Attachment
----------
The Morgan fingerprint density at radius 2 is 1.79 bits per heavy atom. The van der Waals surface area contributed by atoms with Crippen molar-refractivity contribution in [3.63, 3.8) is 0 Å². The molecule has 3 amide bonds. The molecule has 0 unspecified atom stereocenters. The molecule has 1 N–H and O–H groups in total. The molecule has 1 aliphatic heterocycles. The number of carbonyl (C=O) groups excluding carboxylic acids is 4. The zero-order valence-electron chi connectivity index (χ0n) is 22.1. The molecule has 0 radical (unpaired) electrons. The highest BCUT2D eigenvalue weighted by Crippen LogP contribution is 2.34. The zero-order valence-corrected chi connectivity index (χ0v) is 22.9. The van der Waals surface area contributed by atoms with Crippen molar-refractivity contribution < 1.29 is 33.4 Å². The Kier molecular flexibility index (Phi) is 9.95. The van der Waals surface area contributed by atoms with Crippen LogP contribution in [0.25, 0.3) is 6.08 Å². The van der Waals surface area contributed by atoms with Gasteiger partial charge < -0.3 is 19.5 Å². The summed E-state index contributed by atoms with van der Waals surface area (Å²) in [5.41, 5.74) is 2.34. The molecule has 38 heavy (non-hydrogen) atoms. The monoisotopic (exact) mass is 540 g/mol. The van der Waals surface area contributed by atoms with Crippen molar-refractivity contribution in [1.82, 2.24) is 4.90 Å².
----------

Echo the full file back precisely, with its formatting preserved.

The Morgan fingerprint density at radius 2 is 1.79 bits per heavy atom. The van der Waals surface area contributed by atoms with Crippen molar-refractivity contribution in [3.63, 3.8) is 0 Å². The molecule has 3 amide bonds. The molecule has 0 unspecified atom stereocenters. The molecule has 1 N–H and O–H groups in total. The molecule has 1 aliphatic heterocycles. The number of carbonyl (C=O) groups excluding carboxylic acids is 4. The zero-order valence-electron chi connectivity index (χ0n) is 22.1. The molecule has 0 radical (unpaired) electrons. The highest BCUT2D eigenvalue weighted by Crippen LogP contribution is 2.34. The zero-order valence-corrected chi connectivity index (χ0v) is 22.9. The van der Waals surface area contributed by atoms with Crippen molar-refractivity contribution < 1.29 is 33.4 Å². The Kier molecular flexibility index (Phi) is 9.95. The van der Waals surface area contributed by atoms with Crippen LogP contribution in [0.25, 0.3) is 6.08 Å². The van der Waals surface area contributed by atoms with Gasteiger partial charge < -0.3 is 19.5 Å². The summed E-state index contributed by atoms with van der Waals surface area (Å²) in [5.41, 5.74) is 2.34. The molecule has 38 heavy (non-hydrogen) atoms. The monoisotopic (exact) mass is 540 g/mol. The van der Waals surface area contributed by atoms with Crippen molar-refractivity contribution in [1.82, 2.24) is 4.90 Å².